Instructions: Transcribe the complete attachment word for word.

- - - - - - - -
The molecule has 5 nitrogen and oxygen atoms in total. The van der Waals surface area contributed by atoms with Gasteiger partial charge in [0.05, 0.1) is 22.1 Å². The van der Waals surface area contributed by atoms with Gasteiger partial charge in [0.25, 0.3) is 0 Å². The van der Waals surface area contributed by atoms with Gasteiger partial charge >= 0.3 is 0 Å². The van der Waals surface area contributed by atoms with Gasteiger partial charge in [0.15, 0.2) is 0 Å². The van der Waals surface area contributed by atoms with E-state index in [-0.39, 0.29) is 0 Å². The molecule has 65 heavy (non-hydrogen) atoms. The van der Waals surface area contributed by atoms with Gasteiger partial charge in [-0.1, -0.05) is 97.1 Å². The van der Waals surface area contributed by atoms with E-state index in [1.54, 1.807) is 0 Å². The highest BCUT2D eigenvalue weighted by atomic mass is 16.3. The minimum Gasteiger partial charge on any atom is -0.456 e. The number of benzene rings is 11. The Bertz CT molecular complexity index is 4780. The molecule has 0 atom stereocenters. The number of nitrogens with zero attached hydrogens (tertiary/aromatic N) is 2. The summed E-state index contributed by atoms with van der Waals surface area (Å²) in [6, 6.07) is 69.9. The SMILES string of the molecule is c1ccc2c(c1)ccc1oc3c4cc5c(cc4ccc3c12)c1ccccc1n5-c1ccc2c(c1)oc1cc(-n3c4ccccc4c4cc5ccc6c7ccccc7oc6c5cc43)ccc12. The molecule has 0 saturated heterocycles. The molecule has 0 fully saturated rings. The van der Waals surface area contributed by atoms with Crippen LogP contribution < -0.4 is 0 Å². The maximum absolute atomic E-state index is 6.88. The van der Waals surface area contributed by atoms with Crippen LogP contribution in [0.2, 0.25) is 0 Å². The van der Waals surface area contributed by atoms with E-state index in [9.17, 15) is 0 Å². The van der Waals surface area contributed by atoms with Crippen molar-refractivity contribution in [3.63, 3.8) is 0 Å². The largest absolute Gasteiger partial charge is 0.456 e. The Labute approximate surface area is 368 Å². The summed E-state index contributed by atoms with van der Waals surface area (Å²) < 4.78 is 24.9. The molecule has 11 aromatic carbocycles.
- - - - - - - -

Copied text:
The molecule has 5 nitrogen and oxygen atoms in total. The van der Waals surface area contributed by atoms with Gasteiger partial charge in [0.05, 0.1) is 22.1 Å². The van der Waals surface area contributed by atoms with Gasteiger partial charge in [0.25, 0.3) is 0 Å². The van der Waals surface area contributed by atoms with Gasteiger partial charge >= 0.3 is 0 Å². The van der Waals surface area contributed by atoms with Gasteiger partial charge in [0.15, 0.2) is 0 Å². The van der Waals surface area contributed by atoms with E-state index in [-0.39, 0.29) is 0 Å². The molecule has 65 heavy (non-hydrogen) atoms. The van der Waals surface area contributed by atoms with Gasteiger partial charge in [-0.1, -0.05) is 97.1 Å². The van der Waals surface area contributed by atoms with E-state index in [1.54, 1.807) is 0 Å². The highest BCUT2D eigenvalue weighted by atomic mass is 16.3. The minimum Gasteiger partial charge on any atom is -0.456 e. The number of benzene rings is 11. The Bertz CT molecular complexity index is 4780. The molecule has 0 atom stereocenters. The number of nitrogens with zero attached hydrogens (tertiary/aromatic N) is 2. The summed E-state index contributed by atoms with van der Waals surface area (Å²) in [6, 6.07) is 69.9. The SMILES string of the molecule is c1ccc2c(c1)ccc1oc3c4cc5c(cc4ccc3c12)c1ccccc1n5-c1ccc2c(c1)oc1cc(-n3c4ccccc4c4cc5ccc6c7ccccc7oc6c5cc43)ccc12. The molecule has 0 saturated heterocycles. The molecule has 0 fully saturated rings. The van der Waals surface area contributed by atoms with Crippen LogP contribution < -0.4 is 0 Å². The maximum absolute atomic E-state index is 6.88. The van der Waals surface area contributed by atoms with Crippen LogP contribution in [0.2, 0.25) is 0 Å². The van der Waals surface area contributed by atoms with E-state index in [9.17, 15) is 0 Å². The van der Waals surface area contributed by atoms with Crippen molar-refractivity contribution in [3.63, 3.8) is 0 Å². The largest absolute Gasteiger partial charge is 0.456 e. The Labute approximate surface area is 368 Å². The summed E-state index contributed by atoms with van der Waals surface area (Å²) < 4.78 is 24.9. The molecule has 11 aromatic carbocycles.